3 Up, 3 Down: Mets Have Three Aces

3 UP

1. Mets Have Three Aces

During last night’s game Mets former Senior Director of Baseball Operations Adam Fisher tweeted, “You now have 3 aces.”

That analysis was mostly due to the emergence of Zack Wheeler. Including his win last night, Wheeler is now 7-1 with a 1.50 ERA, 0.850 WHIP, and a 9.3 K/9 in the second half of the season.  Overall, Wheeler is 14th in the majors in FIP (3.27) and 13th in the majors in fWAR among pitchers (3.8).

That’s not too bad for a pitcher who started the year in the minors and needed a month or so to figure things out. With his work with Mickey Callaway and Dave Eiland, Wheeler is finally realizing that potential to be a top of the rotation type starter.

He’s just not the top of this rotation because the Mets ace is Jacob deGrom, who was once again brilliant in this series allowing just one run on two hit in six innings of work despite having nothing near his best stuff.  Of course for Mets fans, seeing deGrom pitch well on the Dodger Stadium mound is no surprise whatsoever.

2. Pick Me Out a Winner Bobby

Much has been made about Jeff McNeil‘s bat not only because McNeil is hitting .321/.385/.463, but also because it has no knob. Seeing the hysteria over the bat, for a moment, you would think McNeil is really Roy Hobbes.

With McNeil hitting the way he has, we know see Mets pitchers beginning to use the bat. In the past two games, deGrom has used the bat, and he has gone 4-f0r-8 at the plate with two RBI. We have also seen Wheeler start to use it albeit without the same results.

Apparently, much like Wonderboy, there are hits in McNeil’s bats.

3.  Frazier’s Hodges Moment

When Todd Frazier flipped into the stands to catch an Alex Verdugo fly ball, the play was mischaracterized as a Derek Jeter type play. For starters, it was mischaracterized as such as Jeter made his catch in fair territory before running into the stands whereas Frazier actually had to go into the stands to make the play.

It’s also mischaracterized as such because the play was much more reminiscent of another New York great.

In Game Five of the 1969 World Series, a Dave McNally pitch went into the dirt and rolled into the Mets dugout.  The quick thinking Gil Hodges had Jerry Koosman wipe the ball across his cleat so Hodges could present the shoe polished marked ball to the umpire.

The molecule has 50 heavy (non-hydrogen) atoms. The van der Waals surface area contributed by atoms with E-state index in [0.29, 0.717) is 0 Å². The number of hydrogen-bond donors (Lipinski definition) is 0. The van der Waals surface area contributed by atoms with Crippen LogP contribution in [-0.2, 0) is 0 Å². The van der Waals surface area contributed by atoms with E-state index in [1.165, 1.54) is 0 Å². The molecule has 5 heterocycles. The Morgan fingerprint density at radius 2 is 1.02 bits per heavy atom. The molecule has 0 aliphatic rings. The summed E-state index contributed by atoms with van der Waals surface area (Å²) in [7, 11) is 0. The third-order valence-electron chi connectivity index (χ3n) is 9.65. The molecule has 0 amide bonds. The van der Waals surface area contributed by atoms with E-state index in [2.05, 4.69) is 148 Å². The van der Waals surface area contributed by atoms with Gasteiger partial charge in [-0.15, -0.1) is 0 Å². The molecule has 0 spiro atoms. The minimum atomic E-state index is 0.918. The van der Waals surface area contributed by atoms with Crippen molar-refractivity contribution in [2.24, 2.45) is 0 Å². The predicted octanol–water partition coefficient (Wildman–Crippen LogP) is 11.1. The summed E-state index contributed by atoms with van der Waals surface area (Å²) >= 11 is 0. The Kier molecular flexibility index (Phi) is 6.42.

Cleon Jones was then awarded first base on the now ruled hit by pitch, and Donn Clendenon hit a homer to cut the Orioles lead to 3-2 in a game the Mets would eventually win to clinch the team’s miraculous first World Series title.

While Frazier’s play had nowhere near the same magnitude of the Hodges/Koosman/Jones play, it involved the same quick thinking and trickery.  As we learned from Frazier, he didn’t actually have the ball in the stands.  Rather, he grabbed a rubber ball, presented it to the umpire, and he flipped it back into the stands.

In what has become a lost season, it is certainly fun to now have a play we will probably look back at and talk about for years to come.


1. Vargas is Vargas Again

After some hope Jason Vargas turned a corner, he looked like the Vargas we have become accustomed to seeing in a Mets uniform.  Despite being handed a 4-0 lead, Vargas couldn’t manage to hold the lead.  Overall, Vargas would last just 3.1 innings turning that 4-0 lead into a 5-4 deficit with him allowing homers to Austin Barnes and David Freese.

What makes starts like these all the more troubling for Vargas is the fact he is all but assured a rotation spot next season due to his contract.  Certainly with Corey Oswalt allowing five runs on four hits in the same game without recording an out, it does not seem like there is going to be real competition for that spot anyway.

2.  Eighth Place Hitters

When the Mets rolled into Los Angeles, they knew they were going to face three left-handed starters in Alex Wood, Rich Hill, and Hyun-Jin Ryu.

The presence of these left-handed pitchers led the Mets to bat McNeil and Brandon Nimmo (twice) in the eighth spot in the lineup. Both players would also sit one game to avoid the left-handed starters.  During this stretch of games, Austin Jackson, who is now hitting .186/.230/.186 over his last 18 games, was hitting near the top of the lineup.

At this point, the only thing the Mets have to play for is to develop these younger players.  By having them sit against left-handed pitching and batting them in the eighth spot in the lineup, you are failing to do that.

3.  Wheeler and Plawecki To Be Examined

Last night, both Wheeler and Kevin Plawecki were hit in the ribs during the game, and as a result, both players are received precautionary MRIs.  With respect to Wheeler, he was able to stay in the game and pitch well.  With respect to Plawecki, he had to leave the game. Both of the CT scans did come back negative.

If Plawecki really has suffered a significant injury, the Mets are going to have to make a roster move to add another catcher to the roster as Tomas Nido is the Mets only healthy catcher on the roster.  Worse than that, as the Mets head into an all important offseason, they lose yet another opportunity to assess their catching situation going forward.

About John Sheridan 740 Articles
John was raised to be a Mets fan by birth, and now he is raising a Mets fan of his own. He also uses Sabermetrics to either confirm the proverbial eye test or to see if we're seeing things with Mets colored glasses. He looks forward to bringing this perspective to MMO. His work, including the tales of raising his son a Mets fan, can also be seen at MetsDaddy.com.